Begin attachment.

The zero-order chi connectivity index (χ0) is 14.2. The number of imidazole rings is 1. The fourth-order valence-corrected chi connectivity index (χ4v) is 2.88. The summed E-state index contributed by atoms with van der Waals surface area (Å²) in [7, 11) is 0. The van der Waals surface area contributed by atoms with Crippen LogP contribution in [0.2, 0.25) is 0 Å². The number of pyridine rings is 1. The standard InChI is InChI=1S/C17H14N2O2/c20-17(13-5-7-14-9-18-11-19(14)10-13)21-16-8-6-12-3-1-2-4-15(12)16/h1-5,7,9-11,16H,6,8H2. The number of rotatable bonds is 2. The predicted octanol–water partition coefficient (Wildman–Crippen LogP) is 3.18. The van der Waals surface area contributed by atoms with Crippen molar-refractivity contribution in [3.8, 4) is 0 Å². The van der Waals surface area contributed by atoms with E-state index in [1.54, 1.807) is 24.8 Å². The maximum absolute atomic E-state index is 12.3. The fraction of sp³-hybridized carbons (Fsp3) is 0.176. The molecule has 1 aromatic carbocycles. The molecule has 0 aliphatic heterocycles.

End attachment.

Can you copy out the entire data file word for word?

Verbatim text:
The zero-order chi connectivity index (χ0) is 14.2. The number of imidazole rings is 1. The fourth-order valence-corrected chi connectivity index (χ4v) is 2.88. The summed E-state index contributed by atoms with van der Waals surface area (Å²) in [7, 11) is 0. The van der Waals surface area contributed by atoms with Crippen LogP contribution in [0.2, 0.25) is 0 Å². The number of pyridine rings is 1. The standard InChI is InChI=1S/C17H14N2O2/c20-17(13-5-7-14-9-18-11-19(14)10-13)21-16-8-6-12-3-1-2-4-15(12)16/h1-5,7,9-11,16H,6,8H2. The number of rotatable bonds is 2. The predicted octanol–water partition coefficient (Wildman–Crippen LogP) is 3.18. The van der Waals surface area contributed by atoms with Crippen molar-refractivity contribution in [3.8, 4) is 0 Å². The van der Waals surface area contributed by atoms with E-state index in [1.54, 1.807) is 24.8 Å². The maximum absolute atomic E-state index is 12.3. The fraction of sp³-hybridized carbons (Fsp3) is 0.176. The molecule has 1 aromatic carbocycles. The molecule has 0 aliphatic heterocycles.